Donald C. Stone Lecture

Monday, March 11 | 9:30 a.m. - 11:00 a.m. | Grand Ballroom

Sylvia M. Burwell


Sylvia M. Burwell is American University’s (AU) 15th president and the first woman to serve as president. A leader with experience managing large and complex organizations in the public and private sectors, she brings to AU a commitment to education and research, a record of spurring innovation, and experience helping to advance solutions to some of the world's most pressing challenges.

Burwell served as the 22nd secretary of the U.S. Department of Health and Human Services from 2014 to 2017, was director of the Office of Management and Budget from 2013 to 2014 and spent 11 years at the Bill and Melinda Gates Foundation, including roles as chief operating officer and president of the global development program.

Burwell earned her undergraduate degrees from Harvard University and University of Oxford, where she was a Rhodes Scholar.

Session sponsored by:


Closing Plenary

Tuesday, March 12 | 11 a.m. - 1:00 p.m. | Grand Ballroom

Vice President Joseph R. Biden, Jr.


The American Society for Public Administration is honored to announce that Vice President Joseph R. Biden will deliver the closing address of the 2019 ASPA Annual Conference. If you are planning to attend this year's conference and have not registered yet, please do so now as space for Vice President Biden's lecture will fill up fast! If you wish to attend the closing plenary only, please click here to reserve a seat.

Joseph Robinette Biden, Jr., represented Delaware for 36 years in the U.S. Senate before becoming the 47th Vice President of the United States.

Joseph Robinette Biden, Jr., was born November 20, 1942, in Scranton, Pennsylvania, the first of four siblings. In 1953, the Biden family moved from Pennsylvania to Claymont, Delaware. He graduated from the University of Delaware and Syracuse Law School and served on the New Castle County Council. Then, at age 29, he became one of the youngest people ever elected to the United States Senate.

Just weeks after the election, tragedy struck the Biden family when then Senator-elect Biden's wife, Neilia, and their one-year-old daughter, Naomi, died and his 2 sons were injured in an auto accident. Vice President Biden was sworn into the U.S. Senate at his sons' hospital bedside and began commuting to Washington every day by train, a practice he maintained throughout his career in the Senate.

In 1977, Vice President Biden married Jill Jacobs. Jill Biden, who holds a Doctorate in Education, is a life-long educator and currently teaches at a community college in Northern Virginia. The Vice President's son, Beau, was Delaware's Attorney General from 2007-2015 and a Major in the 261st Signal Brigade of the Delaware National Guard. He was deployed to Iraq in 2008-2009. Beau passed away in 2015 after battling brain cancer with the same integrity, courage, and strength he demonstrated every day of his life. The Vice President's second son, Hunter, is an attorney who manages a private equity firm in Washington, D.C. His daughter Ashley is a social worker and Executive Director of the Delaware Center for Justice. Vice President Biden has five grandchildren: Naomi, Finnegan, Roberta Mabel ("Maisy"), Natalie, and Robert Hunter.

As a Senator from Delaware for 36 years, Vice President Biden established himself as a leader in facing some of our nation's most important domestic and international challenges. As Chairman or Ranking Member of the Senate Judiciary Committee for 17 years, then-Senator Biden was widely recognized for his work on criminal justice issues, including the landmark 1994 Crime Act and the Violence Against Women Act. As Chairman or Ranking Member of the Senate Foreign Relations Committee for 12 years, then-Senator Biden played a pivotal role in shaping U.S. foreign policy. He has been at the forefront of issues and legislation related to terrorism, weapons of mass destruction, post-Cold War Europe, the Middle East, and Southwest Asia.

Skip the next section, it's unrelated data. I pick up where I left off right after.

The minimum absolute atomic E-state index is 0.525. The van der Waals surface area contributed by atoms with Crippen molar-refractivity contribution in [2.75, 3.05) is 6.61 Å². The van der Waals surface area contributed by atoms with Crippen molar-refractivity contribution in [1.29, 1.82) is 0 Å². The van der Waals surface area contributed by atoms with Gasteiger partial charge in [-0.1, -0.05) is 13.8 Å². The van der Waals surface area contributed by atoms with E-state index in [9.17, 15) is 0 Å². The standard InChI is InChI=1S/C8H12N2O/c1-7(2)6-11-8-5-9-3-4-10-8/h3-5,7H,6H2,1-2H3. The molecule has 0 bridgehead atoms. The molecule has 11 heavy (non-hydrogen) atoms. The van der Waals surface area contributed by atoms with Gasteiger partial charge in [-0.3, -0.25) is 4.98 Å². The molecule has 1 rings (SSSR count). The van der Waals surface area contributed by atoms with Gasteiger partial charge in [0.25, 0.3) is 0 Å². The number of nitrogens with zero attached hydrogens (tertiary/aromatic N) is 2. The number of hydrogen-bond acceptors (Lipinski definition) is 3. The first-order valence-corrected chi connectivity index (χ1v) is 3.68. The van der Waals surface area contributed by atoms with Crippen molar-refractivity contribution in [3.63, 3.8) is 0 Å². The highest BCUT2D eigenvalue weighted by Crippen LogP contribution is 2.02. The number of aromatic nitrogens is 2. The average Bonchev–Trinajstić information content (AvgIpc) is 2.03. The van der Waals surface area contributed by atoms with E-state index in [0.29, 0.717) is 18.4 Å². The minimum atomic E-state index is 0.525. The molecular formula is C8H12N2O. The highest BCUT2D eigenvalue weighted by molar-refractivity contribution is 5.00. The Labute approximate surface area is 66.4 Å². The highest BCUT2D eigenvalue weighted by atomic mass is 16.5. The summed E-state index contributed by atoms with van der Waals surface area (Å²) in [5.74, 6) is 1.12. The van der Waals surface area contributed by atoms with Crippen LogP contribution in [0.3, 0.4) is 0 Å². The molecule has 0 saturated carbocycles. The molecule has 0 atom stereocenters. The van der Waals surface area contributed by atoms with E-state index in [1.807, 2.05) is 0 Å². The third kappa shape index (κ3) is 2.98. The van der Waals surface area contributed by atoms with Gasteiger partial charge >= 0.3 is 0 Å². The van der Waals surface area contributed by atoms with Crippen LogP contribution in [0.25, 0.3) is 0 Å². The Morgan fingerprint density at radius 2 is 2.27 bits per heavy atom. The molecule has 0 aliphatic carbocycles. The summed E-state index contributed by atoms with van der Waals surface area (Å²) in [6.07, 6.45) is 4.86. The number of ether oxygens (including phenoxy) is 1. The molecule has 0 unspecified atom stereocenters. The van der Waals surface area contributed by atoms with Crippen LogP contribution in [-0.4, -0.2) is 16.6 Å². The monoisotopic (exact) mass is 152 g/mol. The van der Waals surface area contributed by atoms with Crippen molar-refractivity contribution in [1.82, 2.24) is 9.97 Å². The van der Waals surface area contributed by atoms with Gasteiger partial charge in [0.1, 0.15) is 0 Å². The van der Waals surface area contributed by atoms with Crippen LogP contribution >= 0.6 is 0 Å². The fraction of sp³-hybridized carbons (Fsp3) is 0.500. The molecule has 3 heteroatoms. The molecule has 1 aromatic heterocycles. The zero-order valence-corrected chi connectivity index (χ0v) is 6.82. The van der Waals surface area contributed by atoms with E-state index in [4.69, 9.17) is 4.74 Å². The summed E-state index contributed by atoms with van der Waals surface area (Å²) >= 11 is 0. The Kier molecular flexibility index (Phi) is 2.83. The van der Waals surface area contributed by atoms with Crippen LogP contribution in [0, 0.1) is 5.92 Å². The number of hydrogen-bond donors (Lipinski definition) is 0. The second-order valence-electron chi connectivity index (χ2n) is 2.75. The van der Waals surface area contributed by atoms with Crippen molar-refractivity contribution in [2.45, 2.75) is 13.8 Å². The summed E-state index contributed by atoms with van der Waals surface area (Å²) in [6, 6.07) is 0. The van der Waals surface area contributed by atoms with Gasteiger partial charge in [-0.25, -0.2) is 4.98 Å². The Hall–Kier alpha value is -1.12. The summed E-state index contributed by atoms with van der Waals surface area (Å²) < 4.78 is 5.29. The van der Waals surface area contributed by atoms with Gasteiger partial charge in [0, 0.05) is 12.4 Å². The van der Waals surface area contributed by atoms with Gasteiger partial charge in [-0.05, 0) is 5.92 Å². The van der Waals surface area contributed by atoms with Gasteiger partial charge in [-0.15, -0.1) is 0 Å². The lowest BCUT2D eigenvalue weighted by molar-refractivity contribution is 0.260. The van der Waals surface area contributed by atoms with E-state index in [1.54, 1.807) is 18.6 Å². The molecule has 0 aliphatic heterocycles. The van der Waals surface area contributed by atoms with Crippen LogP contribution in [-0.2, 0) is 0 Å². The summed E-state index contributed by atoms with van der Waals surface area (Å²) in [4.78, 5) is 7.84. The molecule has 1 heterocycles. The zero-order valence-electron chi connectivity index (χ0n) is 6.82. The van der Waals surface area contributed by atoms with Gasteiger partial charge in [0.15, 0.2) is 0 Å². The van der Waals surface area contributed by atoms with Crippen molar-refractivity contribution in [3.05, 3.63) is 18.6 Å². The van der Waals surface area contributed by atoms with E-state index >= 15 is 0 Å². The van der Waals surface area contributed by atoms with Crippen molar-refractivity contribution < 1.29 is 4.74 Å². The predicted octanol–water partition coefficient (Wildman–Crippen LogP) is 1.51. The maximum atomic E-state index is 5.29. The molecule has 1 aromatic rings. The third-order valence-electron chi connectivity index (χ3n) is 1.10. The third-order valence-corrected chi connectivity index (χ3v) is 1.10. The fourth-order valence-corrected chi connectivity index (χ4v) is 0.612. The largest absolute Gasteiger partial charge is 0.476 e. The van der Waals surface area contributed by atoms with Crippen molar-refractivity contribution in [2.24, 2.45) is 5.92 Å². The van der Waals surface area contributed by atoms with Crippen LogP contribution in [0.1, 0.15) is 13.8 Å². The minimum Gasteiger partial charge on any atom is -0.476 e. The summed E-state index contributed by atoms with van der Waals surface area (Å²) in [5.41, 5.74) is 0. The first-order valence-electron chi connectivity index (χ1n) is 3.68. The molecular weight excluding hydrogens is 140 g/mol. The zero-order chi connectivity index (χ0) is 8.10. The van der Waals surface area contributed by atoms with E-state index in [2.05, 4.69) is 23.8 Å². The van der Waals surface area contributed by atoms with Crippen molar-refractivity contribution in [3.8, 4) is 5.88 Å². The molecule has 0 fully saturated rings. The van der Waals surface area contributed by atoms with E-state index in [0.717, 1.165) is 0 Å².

As the 47th Vice President of the United States, Joe Biden continued his leadership on important issues facing the nation and represented America abroad, traveling over 1.2 million miles to more than 50 countries. Vice President Biden convened sessions of the President's Cabinet, led interagency efforts, and worked with Congress in his fight to raise the living standards of middle class Americans, reduce gun violence, and address violence against women. In the final year of the Administration, Vice President Biden led the Cancer Moonshot, an international effort to end cancer as we know it.

Since leaving the White House in January 2017, Vice President Biden has continued his legacy of expanding opportunity for all, both in the United States and abroad, with the creation of the Biden Foundation, the Penn Biden Center for Diplomacy and Global Engagement at the University of Pennsylvania, the Biden Cancer Initiative, and the Biden Institute at the University of Delaware. Through these non-profit organizations, Vice President Biden and Dr. Biden are developing programs designed to advance smart policies, convene experts and world leaders on the issues they care most about, and impact the national debate about how America can continue to lead in the 21st century. In addition, Vice President Biden formed a political action committee, "American Possibilities," which will allow him to continue to support Democratic candidates and causes across the country.

Finally, in November 2017, Vice President Biden released his second book, Promise Me, Dad: A Year of Hope, Hardship, and Purpose. The book, a New York Times #1 Bestseller, is a personal story from a father, grandfather, husband, and friend as he confronts the inevitability of devastating personal loss, while trying to balance his duty to his family and his country.

He has received numerous awards and accolades, including the National Civil Rights Museum's Freedom Award and the Medal of Freedom with Distinction. In December of 2018, the University of Delaware named its school of public policy the Joseph R. Biden, Jr. School of Public Policy and Administration.

ASPA is grateful to the University of Delaware Joseph R. Biden, Jr. School of Public Policy and Administration for its sponsorship of this session.